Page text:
There's another reason to disable the converter: If you connect the Multi's AC output to the AC distribution system, the converter will get AC power from the Multi and attempt to charge the battery. This sounds like perpetual motion, but losses result in this loop simply draining the battery.

The easiest way to disable the converter is to disconnect it's AC input. It's normally connected to one of the AC distribution branch circuits, making it simple to disconnect. With the AC input to the converter disconnected, only the battery is available to supply power to the DC loads. This is what happens when you run your RV without a shore power connection.

When you add the Multi to the DC bus, it takes the place of the converter, charging the battery and supplying power to the DC loads when shore power is present. Of course it can only do that when connected to shore power and turned on or to charge only.


Inserting the Multi's AC in/out connection between shore power and the AC power distribution panel means all your AC loads will also receive power either from shore power if present or from the battery via the Multi in inverter mode. You'll always have AC power in your RV, however you need to manage the loads to avoid draining the battery bank when shore power isn't present. I even turn off the inverter at night when not on shore power to avoid the idle draw of the inverter.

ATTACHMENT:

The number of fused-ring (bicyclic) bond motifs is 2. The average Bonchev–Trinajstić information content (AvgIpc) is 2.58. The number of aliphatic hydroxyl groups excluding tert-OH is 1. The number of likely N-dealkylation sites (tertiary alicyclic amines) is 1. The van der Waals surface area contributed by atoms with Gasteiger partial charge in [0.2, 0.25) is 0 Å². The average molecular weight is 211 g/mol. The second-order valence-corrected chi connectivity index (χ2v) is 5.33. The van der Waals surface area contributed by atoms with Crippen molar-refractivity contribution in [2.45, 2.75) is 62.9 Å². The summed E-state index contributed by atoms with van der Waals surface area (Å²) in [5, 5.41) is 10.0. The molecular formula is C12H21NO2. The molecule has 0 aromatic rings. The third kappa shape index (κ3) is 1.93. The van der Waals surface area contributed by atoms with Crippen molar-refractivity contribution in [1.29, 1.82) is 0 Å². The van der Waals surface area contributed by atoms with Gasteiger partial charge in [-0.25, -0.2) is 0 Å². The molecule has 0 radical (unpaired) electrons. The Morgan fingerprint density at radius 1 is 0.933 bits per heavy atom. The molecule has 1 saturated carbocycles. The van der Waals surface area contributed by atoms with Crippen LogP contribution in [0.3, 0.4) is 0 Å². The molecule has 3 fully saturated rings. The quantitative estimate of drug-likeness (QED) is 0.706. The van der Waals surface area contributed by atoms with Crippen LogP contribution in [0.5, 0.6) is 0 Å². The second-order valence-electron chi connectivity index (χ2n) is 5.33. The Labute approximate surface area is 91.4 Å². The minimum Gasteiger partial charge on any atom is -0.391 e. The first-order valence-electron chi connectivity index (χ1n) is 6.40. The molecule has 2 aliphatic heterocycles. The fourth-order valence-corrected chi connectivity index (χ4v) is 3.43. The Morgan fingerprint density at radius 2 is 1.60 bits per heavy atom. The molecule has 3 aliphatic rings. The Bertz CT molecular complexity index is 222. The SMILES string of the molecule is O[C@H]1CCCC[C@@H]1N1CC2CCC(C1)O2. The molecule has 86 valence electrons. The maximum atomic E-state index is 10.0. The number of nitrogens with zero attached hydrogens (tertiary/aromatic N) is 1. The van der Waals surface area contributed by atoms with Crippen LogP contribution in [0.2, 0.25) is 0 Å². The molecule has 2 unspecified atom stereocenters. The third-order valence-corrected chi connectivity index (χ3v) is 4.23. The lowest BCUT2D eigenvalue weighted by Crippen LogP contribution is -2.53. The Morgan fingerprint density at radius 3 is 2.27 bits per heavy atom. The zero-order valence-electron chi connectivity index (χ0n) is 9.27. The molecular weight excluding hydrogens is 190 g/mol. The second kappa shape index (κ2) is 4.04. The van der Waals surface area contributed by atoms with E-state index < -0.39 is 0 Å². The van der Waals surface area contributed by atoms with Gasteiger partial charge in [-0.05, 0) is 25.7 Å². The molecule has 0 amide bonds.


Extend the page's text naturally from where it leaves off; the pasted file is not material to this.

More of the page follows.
Daniël Boekel (Victron Energy Staff) avatar image
Daniël Boekel (Victron Energy Staff) answered ·

Hi @Rob Mitchell

I've moved your question to the general section.

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Kevin Windrem avatar image
Kevin Windrem answered ·

You can to leave the DC connection from your battery bank to the converter as-is. (Your Multi will connect to the battery also.) You can disable the power panel's internal charger on it's AC input side. The DC output side of the charger will remain across the battery but that's OK.

Disconnect your RV from AC shore power and turn off the Multi so there's no shock/spark hazard.

Remove the cover from your power panel and locate a wire that runs from one of the AC breakers to the charger input below. Remove that wire from the breaker and tape over the end to prevent it from contacting anything.

Replace the cover, reconnect to shore power and turn your Multi back on.


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Hi Kevin, I have a Paralax 7345 converter charger all-in-one unit. I don't believe there is a way to disconnect the power coming into the charger/converter and still have the converter provide 12v to my accessories. Maybe I'm missing something in the details of how the charger/converter works.

You are correct. After the Multi is installed, the converter will not supply DC power (because it's disabled). But the battery will as always. The Multi takes the place of the converter, charging the battery and providing power to the RV's DC loads.

Kevin Windrem, I am new to this, Does this mean you run lines from the batteries to the 12 volt side of the panel or run lines from the pos(+) neutral(-) terminals on the multiplus to the 12 volt side of the panel?